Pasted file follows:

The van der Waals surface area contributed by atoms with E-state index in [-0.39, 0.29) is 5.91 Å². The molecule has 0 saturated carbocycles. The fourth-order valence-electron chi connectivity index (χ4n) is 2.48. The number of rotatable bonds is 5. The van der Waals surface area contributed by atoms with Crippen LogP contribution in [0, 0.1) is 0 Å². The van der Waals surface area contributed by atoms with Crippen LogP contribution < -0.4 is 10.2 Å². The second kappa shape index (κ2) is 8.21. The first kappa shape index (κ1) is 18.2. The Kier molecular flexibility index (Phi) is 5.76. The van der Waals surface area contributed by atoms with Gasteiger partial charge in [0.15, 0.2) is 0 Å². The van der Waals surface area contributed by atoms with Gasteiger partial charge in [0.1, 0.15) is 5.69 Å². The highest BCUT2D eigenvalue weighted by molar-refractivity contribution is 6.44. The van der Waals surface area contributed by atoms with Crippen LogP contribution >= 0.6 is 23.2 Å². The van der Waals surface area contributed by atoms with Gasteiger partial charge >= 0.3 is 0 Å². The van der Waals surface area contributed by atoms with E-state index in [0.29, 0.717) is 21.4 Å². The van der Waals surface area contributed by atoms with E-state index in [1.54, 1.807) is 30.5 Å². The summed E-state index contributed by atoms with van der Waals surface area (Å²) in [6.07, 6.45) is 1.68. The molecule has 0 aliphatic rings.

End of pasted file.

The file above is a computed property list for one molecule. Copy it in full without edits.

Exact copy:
The van der Waals surface area contributed by atoms with E-state index in [-0.39, 0.29) is 5.91 Å². The molecule has 0 saturated carbocycles. The fourth-order valence-electron chi connectivity index (χ4n) is 2.48. The number of rotatable bonds is 5. The van der Waals surface area contributed by atoms with Crippen LogP contribution in [0, 0.1) is 0 Å². The van der Waals surface area contributed by atoms with Crippen LogP contribution < -0.4 is 10.2 Å². The second kappa shape index (κ2) is 8.21. The first kappa shape index (κ1) is 18.2. The Kier molecular flexibility index (Phi) is 5.76. The van der Waals surface area contributed by atoms with Gasteiger partial charge in [0.15, 0.2) is 0 Å². The van der Waals surface area contributed by atoms with Gasteiger partial charge in [0.1, 0.15) is 5.69 Å². The highest BCUT2D eigenvalue weighted by molar-refractivity contribution is 6.44. The van der Waals surface area contributed by atoms with Crippen LogP contribution >= 0.6 is 23.2 Å². The van der Waals surface area contributed by atoms with Gasteiger partial charge >= 0.3 is 0 Å². The van der Waals surface area contributed by atoms with E-state index in [0.29, 0.717) is 21.4 Å². The van der Waals surface area contributed by atoms with E-state index in [1.54, 1.807) is 30.5 Å². The summed E-state index contributed by atoms with van der Waals surface area (Å²) in [6.07, 6.45) is 1.68. The molecule has 0 aliphatic rings.